Manolis Labovas - Greece

    Manolis Labovas is the Project Manager of Getbusy.gr, a Microsoft Youthspark Initiative which has received distinction at the European CSR Awards 2013 and is one of the pledges of the Grand Coalition for Digital Jobs of the European Commission. Manolis has organized several large scale conferences and campaigns, including the “Get Online Week 2014” campaign in Greece. He is also a member of the Management team of YouRock, a dynamic new social media network available in 15 languages helping young people to identify their hidden work skills from their activities.

    Mary Mwende - Kenya

    Mary grew up in Mombasa, Kenya. Her circumstances motivated her to study diligently and she was one of the first girls to join the Global Give Back Circle. Her unwavering desire to succeed and give back have led to her to share the stage with U.S. President Bill Clinton, secure a four-year full scholarship to the American University of Dubai (AUD), and become the first African woman to be elected President of the Student Government at AUD.  Having graduated with honors, Mary is now enrolled as a Clinton Scholar doing her Graduate (MBA) studies on a full scholarship, mentors at risk youth and continues to support her home community. 

    Michael Teoh – Malaysia

    Michael Teoh is the Founder-Strategist of Thriving Talents, a company that trains students and workers in companies and universities to succeed in life and work. He is an awardee of PRESTIGE's “Top 40 Under 40” Awards for Malaysians and was recognized as one of the world's leading enterprising youth by the Global Entrepreneurship Week in 2011. Michael is also the Honorary Advisor for Youth in Economics & Entrepreneurship Development for the World Youth Parliament based in Geneva, Switzerland. He currently consults for start-up companies in education, public safety, online media, food & beverage and tourism industries, and is also co-author of Potential Matrix™, a book focused on personal development for youth.

    Rafael Regh – Germany

    Rafael is a young app developer who is incredibly passionate about technology and Microsoft. At only 15, he became the youngest-ever Microsoft Student Partner in Germany. He cares deeply about the youth tech skills gap and teaches young people in his community how to code in C# and build mobile applications. He has also developed a number of smart phone applications -- from Mensa games to the official Windows 8 application for the German Parliament.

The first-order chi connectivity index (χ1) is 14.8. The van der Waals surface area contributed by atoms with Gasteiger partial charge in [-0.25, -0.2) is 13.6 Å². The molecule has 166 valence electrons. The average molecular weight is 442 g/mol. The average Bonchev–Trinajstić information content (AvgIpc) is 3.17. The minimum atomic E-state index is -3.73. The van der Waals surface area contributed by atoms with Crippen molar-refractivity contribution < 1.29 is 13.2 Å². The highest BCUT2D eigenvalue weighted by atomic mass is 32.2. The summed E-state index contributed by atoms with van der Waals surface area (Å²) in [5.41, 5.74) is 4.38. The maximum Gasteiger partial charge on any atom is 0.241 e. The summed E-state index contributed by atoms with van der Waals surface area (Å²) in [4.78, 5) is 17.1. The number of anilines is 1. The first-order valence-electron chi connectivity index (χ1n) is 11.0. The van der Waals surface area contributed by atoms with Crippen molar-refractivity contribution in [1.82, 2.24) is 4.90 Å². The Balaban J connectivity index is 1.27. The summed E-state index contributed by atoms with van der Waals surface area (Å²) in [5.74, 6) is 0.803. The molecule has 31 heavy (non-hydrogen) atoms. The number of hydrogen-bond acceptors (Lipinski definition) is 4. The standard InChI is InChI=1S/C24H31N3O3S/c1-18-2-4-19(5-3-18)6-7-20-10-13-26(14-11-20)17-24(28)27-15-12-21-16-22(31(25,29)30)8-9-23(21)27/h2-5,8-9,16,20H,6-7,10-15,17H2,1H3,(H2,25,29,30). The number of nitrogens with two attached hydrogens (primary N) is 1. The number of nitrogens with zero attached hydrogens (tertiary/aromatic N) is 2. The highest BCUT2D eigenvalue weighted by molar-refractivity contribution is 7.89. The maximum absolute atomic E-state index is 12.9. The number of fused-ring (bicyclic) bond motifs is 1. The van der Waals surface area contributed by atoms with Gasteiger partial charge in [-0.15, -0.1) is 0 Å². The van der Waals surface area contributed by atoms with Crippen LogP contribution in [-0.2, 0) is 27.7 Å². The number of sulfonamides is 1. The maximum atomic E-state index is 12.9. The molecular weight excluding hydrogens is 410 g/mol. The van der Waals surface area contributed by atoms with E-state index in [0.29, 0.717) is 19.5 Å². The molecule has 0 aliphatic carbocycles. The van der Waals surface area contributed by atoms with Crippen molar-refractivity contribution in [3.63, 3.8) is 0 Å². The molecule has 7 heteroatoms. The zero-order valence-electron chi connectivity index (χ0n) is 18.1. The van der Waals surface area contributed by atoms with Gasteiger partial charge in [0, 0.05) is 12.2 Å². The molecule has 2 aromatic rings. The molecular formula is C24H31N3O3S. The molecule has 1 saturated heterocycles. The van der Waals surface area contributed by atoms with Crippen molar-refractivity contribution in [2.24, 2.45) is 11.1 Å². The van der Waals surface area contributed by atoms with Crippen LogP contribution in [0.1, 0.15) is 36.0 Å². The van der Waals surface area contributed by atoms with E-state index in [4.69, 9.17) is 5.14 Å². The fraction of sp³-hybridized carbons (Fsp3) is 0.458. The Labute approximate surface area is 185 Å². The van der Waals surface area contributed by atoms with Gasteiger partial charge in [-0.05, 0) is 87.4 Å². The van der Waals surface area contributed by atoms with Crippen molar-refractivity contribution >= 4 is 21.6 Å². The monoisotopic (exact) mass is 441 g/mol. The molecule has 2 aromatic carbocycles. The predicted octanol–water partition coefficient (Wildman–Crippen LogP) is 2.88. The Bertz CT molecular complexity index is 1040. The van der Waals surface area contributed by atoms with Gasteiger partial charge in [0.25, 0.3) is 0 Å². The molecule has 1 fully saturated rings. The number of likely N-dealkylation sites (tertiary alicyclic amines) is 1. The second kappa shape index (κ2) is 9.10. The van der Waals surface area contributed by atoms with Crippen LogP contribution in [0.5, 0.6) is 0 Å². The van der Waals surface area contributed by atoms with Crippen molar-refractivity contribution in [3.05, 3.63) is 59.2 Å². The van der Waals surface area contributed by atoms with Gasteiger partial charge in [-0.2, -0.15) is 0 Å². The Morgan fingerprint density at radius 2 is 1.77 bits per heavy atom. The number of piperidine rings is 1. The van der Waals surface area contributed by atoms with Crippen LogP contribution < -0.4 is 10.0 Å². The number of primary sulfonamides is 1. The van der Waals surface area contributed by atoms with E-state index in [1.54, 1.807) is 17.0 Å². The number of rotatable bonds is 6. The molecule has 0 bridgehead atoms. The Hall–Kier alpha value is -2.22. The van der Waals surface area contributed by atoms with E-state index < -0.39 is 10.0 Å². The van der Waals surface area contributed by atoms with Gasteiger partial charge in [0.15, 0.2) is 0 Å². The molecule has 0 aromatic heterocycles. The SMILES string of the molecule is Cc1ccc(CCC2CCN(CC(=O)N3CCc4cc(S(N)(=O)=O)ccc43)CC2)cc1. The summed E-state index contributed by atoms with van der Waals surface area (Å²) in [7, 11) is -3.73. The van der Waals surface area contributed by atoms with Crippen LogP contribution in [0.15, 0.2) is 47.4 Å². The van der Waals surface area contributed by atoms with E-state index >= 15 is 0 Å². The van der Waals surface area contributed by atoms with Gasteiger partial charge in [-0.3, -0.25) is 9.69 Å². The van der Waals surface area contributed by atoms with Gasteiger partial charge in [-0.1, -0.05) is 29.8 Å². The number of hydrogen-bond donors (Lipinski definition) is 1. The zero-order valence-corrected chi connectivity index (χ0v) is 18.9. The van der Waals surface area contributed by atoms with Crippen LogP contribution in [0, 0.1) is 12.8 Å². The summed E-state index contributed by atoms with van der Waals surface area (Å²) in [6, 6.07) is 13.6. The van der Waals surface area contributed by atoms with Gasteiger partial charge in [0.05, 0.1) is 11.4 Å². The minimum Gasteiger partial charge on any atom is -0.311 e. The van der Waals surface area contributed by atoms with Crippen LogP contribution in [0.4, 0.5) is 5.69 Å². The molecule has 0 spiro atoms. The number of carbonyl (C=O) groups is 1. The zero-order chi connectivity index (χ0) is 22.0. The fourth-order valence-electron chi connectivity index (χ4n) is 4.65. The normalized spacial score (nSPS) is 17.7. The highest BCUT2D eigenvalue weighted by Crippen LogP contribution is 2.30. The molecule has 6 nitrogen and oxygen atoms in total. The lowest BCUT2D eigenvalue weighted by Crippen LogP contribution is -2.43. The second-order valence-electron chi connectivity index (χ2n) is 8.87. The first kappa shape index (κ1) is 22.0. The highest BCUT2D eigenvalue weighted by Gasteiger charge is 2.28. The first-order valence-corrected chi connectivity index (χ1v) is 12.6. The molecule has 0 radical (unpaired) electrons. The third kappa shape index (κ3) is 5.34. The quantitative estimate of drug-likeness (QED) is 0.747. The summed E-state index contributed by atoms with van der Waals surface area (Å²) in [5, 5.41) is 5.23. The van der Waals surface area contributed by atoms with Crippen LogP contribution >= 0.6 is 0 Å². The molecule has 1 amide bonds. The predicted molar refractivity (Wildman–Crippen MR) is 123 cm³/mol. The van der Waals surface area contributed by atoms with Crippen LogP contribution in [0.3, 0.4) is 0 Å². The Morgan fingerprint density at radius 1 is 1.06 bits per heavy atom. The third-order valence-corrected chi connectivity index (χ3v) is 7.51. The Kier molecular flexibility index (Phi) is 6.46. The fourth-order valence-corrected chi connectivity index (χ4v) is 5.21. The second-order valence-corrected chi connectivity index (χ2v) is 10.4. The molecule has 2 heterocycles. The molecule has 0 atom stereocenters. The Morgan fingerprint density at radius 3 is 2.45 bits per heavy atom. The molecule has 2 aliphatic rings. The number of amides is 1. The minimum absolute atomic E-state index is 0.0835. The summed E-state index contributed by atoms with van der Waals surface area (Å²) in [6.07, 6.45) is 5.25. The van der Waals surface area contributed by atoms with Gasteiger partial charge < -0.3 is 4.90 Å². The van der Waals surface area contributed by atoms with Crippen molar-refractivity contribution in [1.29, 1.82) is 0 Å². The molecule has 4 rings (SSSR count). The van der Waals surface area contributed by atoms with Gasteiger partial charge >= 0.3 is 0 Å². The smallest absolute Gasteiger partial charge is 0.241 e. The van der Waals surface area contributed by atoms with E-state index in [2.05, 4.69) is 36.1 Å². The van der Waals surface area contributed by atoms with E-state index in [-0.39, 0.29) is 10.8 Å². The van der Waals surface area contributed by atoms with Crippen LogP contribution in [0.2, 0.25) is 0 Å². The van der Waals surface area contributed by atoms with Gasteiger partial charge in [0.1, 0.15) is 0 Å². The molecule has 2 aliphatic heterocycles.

Raneem Medhat - Egypt

    Raneem is a senior at Cairo University, studying Computer Engineering at the Faculty of Engineering. She has dedicated her time volunteering to help student associations, schools and social entrepreneurship startups with marketing, technology education and project management.  Raneem has worked on the Aspire Woman University program, by leading 24 University clubs nationwide, reaching more than 4,000 girls, while also developing a website that supports women entrepreneurs in Egypt.

    Roxana Rugina - France

    She struggled after graduate school to find work—a common problem for many talented young people in today’s job market—so she attended an intensive six-month boot camp called Simplon, a YouthSpark nonprofit partner, where she learned how to code, write a business plan, and even create her own apps. She went on to co-found Simplon Romania and is currently working to prepare the next generation with the necessary skills in order to gain 21st century jobs.

    Samantha Bustamante - United States

    Samantha immigrated to America from Mexico City at the age of 13. Her mother was homeless, single and brought her to the US in search of better opportunities for her daughter. Samantha discovered Year Up and participated in the YouthSpark partner program as a stepping stone out of poverty. She went through the program’s intensive business training for six months and then was placed in a high profile internship, afterwards securing a full-time job at CitiGroup. Now a quality insurance analyst, Samantha is committed to inspiring others through mentorship and sharing her success stories so others can find a way out of poverty.